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Why eating less isn't always the answer

Weight loss, or more accurately, fat loss, isn't as simple as eating less food than you need. In fact, our unhealthy obsession with 1,200 calorie diets can actually be doing more harm to your metabolism than good.

Think of your body as a campfire. Your goal is to burn the big logs but if you were to stack them all in a big pile and throw in a match, you're going to be very hungry and cold because they won't burn. A good fire starts with a base of kindling - a collection of little twigs and dried grass that are easily combustible. You start with a base of kindling, and then build up your fire with progressively bigger and bigger logs.

Your body is the same as the campfire. Those big logs are the calories you want to burn, but your body can't access them efficiently without kindling to get the fire, or your metabolism, going.

This is one of the most common mistakes I see my clients making, including my athletes looking to decrease their body fat for competition.

Calorie restriction can actually significantly affect the amount of energy that your body has available to it for day to day activities and exercise. So whilst in the early stages you may feel like you are losing weight, the risk is that you're losing muscle rather than fat.

But why would my body break down muscle?

Your metabolism is largely determined by your lean muscle mass. Your muscles require energy to work. So when you are in too great a calorie deficit, your body says "hang on a minute, I don't have enough energy to get me through the day, I better change my energy needs to meet what I'm actually being given." And that means breaking down muscle to slow down your metabolism, not burning fat.

So how do I know when I'm eating enough?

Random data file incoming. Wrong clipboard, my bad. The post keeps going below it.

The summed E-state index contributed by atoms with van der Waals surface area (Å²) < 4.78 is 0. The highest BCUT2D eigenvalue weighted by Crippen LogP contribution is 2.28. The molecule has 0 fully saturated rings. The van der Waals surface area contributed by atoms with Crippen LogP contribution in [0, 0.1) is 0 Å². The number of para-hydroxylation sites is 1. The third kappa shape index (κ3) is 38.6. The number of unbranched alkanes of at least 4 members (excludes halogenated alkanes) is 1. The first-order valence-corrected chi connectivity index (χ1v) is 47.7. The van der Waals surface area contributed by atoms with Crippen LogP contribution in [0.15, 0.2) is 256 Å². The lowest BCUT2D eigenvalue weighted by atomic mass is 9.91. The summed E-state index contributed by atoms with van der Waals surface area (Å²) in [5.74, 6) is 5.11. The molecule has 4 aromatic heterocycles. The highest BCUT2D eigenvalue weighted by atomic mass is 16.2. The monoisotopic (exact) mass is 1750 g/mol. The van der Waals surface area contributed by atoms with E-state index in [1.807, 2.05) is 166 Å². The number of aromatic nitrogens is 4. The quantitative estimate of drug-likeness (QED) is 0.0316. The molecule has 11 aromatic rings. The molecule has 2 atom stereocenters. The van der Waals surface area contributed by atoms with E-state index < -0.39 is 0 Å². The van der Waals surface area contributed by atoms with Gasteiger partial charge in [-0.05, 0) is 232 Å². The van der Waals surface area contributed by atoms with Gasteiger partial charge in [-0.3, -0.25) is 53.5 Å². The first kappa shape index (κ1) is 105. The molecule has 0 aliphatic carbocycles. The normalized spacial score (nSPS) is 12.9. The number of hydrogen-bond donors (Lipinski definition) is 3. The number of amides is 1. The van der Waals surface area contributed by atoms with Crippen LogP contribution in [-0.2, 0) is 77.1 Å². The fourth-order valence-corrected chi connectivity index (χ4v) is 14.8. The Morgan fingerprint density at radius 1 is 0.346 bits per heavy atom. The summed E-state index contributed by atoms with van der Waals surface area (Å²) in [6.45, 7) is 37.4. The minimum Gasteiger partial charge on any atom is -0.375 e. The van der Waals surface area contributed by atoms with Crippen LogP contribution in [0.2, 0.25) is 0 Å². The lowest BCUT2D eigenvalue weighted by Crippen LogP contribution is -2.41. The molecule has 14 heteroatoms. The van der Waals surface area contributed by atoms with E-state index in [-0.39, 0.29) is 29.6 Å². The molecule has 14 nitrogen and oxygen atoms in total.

The people best at knowing how much they need to eat are actually young children. Still unbiased by "shoulds" and "shouldn'ts", they are all about fulfilling immediate needs. So they eat when they are hungry and stop when they aren't. Somewhere along the way, as we progress to teenagers and adults, we forget how to listen to our bodies. I'm all about helping my clients relearn how to listen to their body and pay attention to those cues. Those cues vary from person to person. Some of the cues to look for could be:

  • craving sweets during the day
  • headaches
  • stomach cramps
  • feeling moody or emotional
  • feeling unusually tired
  • no weight loss despite "being really good"

Athletes can be a slightly different story

It's not uncommon for endurance athletes to tell me that they aren't actually hungry or that eating more makes them feel unwell so this notion of listening to your body doesn't always work here. But even in these instances, strategies such as incremental increases in food can go a long way to achieving goals.

Think realistically about your goals, and most importantly, be kind to and listen to your body. Rome wasn't built in a day.

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